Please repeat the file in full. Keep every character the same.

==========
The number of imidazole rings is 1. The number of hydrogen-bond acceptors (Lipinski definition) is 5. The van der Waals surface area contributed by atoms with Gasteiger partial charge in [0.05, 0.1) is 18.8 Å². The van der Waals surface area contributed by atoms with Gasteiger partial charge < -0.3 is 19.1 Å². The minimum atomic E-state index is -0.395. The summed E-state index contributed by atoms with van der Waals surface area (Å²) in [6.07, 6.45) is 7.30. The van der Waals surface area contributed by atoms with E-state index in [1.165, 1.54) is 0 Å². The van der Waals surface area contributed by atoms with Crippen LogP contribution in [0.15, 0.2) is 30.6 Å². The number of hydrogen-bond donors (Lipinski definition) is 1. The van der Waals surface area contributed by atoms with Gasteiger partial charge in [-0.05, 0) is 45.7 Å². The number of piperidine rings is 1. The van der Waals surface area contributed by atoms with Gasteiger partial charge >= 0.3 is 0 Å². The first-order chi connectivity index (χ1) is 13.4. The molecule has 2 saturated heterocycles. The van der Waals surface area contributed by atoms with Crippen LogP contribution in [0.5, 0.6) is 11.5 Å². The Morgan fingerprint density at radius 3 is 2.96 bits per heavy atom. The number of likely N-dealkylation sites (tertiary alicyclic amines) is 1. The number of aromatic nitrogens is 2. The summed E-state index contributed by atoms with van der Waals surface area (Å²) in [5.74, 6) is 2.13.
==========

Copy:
The number of imidazole rings is 1. The number of hydrogen-bond acceptors (Lipinski definition) is 5. The van der Waals surface area contributed by atoms with Gasteiger partial charge in [0.05, 0.1) is 18.8 Å². The van der Waals surface area contributed by atoms with Gasteiger partial charge < -0.3 is 19.1 Å². The minimum atomic E-state index is -0.395. The summed E-state index contributed by atoms with van der Waals surface area (Å²) in [6.07, 6.45) is 7.30. The van der Waals surface area contributed by atoms with E-state index in [1.165, 1.54) is 0 Å². The van der Waals surface area contributed by atoms with Crippen LogP contribution in [0.15, 0.2) is 30.6 Å². The number of hydrogen-bond donors (Lipinski definition) is 1. The van der Waals surface area contributed by atoms with Gasteiger partial charge in [-0.05, 0) is 45.7 Å². The number of piperidine rings is 1. The van der Waals surface area contributed by atoms with Gasteiger partial charge >= 0.3 is 0 Å². The first-order chi connectivity index (χ1) is 13.4. The molecule has 2 saturated heterocycles. The van der Waals surface area contributed by atoms with Crippen LogP contribution in [0.5, 0.6) is 11.5 Å². The Morgan fingerprint density at radius 3 is 2.96 bits per heavy atom. The number of likely N-dealkylation sites (tertiary alicyclic amines) is 1. The number of aromatic nitrogens is 2. The summed E-state index contributed by atoms with van der Waals surface area (Å²) in [5.74, 6) is 2.13.